That being said, the X1 was quite a potent all-in-one sound package. Something the X2 also needed to match or exceed. All I ever wanted out of an all-arounder headphone was essentially the X1 with more control in the bass without removing the special fullness of the X1’s bass. Did the X2 succeed?
Quantity: Full, slightly mid bass heavy Quality: Great
One of my biggest fears going from the X1 to the X2 would be a noticeable reduction in bass impact and presence. Gaining more control would more or less imply that the bass was reigned in and reduced. I didn’t want yet another flat, open headphone with bass that merely had it’s place but didn’t stand out. There are plenty of open headphones that do that incredibly well.
I wanted a lively bass response out of an open headphone which has been quite a niche only filled by few headphones like the Fidelio X1, Beyerdynamic DT990, and, to a lesser extent, the Hifiman HE-400, and Sennheiser HD650.
I’m glad to say that the X2 retains much of the energy and impact of the X1 with more control and overall quality. The X2’s bass has a commanding presence particularly with bass-reliant music. Athough it is less intrusive than the X1. The bass is full and broad in general before rolling off (a trait all open dynamic headphones share). It can still be heard quite low in test tones down to the 20hz ranges. Though, for all intents and purposes, stays with the rest of the sound down to about 35-40hz. This means the X2’s bass can get quite deep and rumbly when called for with most music.
The X2’s bass isn’t as loose as the X1, but isn’t exactly what I’d consider tight either. It has a subjectively appreciable decay/looseness that I’d consider ‘harmonic’ that’s not detrimental to the overall sound quality of the X2.
Is the X2 a basshead headphone? No. Not even on the X1’s level of bass presence. The X2’s bass flirts with both being well balanced and a bit basshead-like. More bass than the DT880, less than the DT990 Pro. It goes quite a bit deeper than the DT990, however.
That being said, the X2’s bass is quite enjoyable. Upfront and bassy enough to be considered appreciable for those with a taste for bass. It, more or less, achieves what I wanted out of a successor to the X1: Better control without cannibalizing it’s presence. This better control allows for something else to shine: the midrange.
Quantity: Well balanced Quality: Great
One noticeable improvement over the X1 is the presence in the middle. The X1 already had a generally linear midrange. It’s shortcomings being that it was hampered by it’s bass at times.
The X2’s do even better with less intrusion from it’s bass. Though the X2’s bass is objectively more upfront than the middle registers, they still come off as if they’re on the same level as the bass. At times can even sound upfront (source and amp matching may further affect this). The midrange never sound laid back or recessed (unless intentional), which is quite a feat for a headphone with a very good bass and treble response.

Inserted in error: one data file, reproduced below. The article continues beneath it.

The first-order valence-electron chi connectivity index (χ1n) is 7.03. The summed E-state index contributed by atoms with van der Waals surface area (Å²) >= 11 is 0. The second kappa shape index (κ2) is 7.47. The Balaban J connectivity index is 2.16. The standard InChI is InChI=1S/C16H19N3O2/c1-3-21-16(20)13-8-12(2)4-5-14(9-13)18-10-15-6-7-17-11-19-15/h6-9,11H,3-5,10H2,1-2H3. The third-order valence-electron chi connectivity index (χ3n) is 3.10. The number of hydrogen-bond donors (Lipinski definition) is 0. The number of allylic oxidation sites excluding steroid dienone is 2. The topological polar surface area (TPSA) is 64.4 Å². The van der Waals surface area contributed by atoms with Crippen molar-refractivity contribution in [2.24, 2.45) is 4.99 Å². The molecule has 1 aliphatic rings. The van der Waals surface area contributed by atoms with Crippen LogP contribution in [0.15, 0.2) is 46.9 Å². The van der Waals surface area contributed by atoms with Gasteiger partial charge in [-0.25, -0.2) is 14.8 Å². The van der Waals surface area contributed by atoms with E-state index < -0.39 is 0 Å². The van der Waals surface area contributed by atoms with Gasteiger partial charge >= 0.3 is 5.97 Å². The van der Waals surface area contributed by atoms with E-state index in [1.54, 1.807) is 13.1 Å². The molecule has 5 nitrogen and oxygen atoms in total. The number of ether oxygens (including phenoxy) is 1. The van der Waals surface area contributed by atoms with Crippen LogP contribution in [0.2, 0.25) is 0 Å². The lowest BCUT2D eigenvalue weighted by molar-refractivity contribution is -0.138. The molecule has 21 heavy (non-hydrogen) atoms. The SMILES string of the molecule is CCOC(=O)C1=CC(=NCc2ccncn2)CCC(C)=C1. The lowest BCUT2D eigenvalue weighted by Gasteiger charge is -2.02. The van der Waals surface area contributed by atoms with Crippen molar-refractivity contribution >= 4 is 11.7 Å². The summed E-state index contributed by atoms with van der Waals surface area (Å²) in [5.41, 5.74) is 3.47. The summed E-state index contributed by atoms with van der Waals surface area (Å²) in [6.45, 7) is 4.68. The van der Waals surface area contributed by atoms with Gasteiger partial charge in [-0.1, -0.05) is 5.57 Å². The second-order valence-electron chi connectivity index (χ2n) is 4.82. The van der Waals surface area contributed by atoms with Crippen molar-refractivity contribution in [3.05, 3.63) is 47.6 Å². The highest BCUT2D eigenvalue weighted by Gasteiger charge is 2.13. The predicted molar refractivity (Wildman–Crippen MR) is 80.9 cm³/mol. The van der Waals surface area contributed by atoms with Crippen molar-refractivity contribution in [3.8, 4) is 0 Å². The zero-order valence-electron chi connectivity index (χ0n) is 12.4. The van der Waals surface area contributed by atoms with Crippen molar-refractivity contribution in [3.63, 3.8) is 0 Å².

The X2’s middle frequencies are even more neutrally toned than the X1’s. As for problem areas? My particular pair of X2s had only one questionable peak at 5khz (the loudest section) where it then begins to dip until about 8khz; which then starts to rise up to the upper treble.
In short, if you like bass and treble without a sacrifice to the midrange, the X2 really steps up to the plate in this regard.
Quantity: Well balanced Quality: Quite Good, grainy upper range
Treble is an area that polarizes the general population. You either want a smooth response with as little fatigue as possible while retaining the most clarity, or you want very resolving treble that may exacerbate sibilance and overall ear fatigue. The X2 falls somewhere between the two extremes with a well balanced treble range that is neither too rolled off nor too emphasized.
After the upper mid/lower treble dip, the X2 exhibits a generally energetic and well extended treble range which remains quite present quite far into the teen khz ranges. Most headphones I’ve grown accustomed to tend to fall off considerably after about 10khz. X1 coming to mind. Not so with the X2. It seems to go on indefinitely, without it ever approaching over emphasis. The loudest sections in the X2’s upper range sound is the 5khz peak and another peak at 10khz. Everything else falls in line or below the neutral line in emphasis.
Like the X1, the X2’s treble isn’t as clean as I’d personally like it to be. It’s just a bit tizzy and grainy compared to super clean treble responses like the DT990 and electrostatics like the Stax SR407. This gives some of the treble an artificial shimmer although not overly emphasized or ear bleeding by any means. Just, not as refined as other headphones I’ve heard.
Like the X1, the X2 boasts a very impressive soundstage despite it’s full sound. The stereo imaging is brilliant, with plenty of space between instruments and vocals. The soundstage isn’t as wide as something as the Q701, nor as deep as some of the better planar magnetics. That being said, the X2 exhibits a well rounded, natural soundstage with good width and depth which also greatly benefits gamers.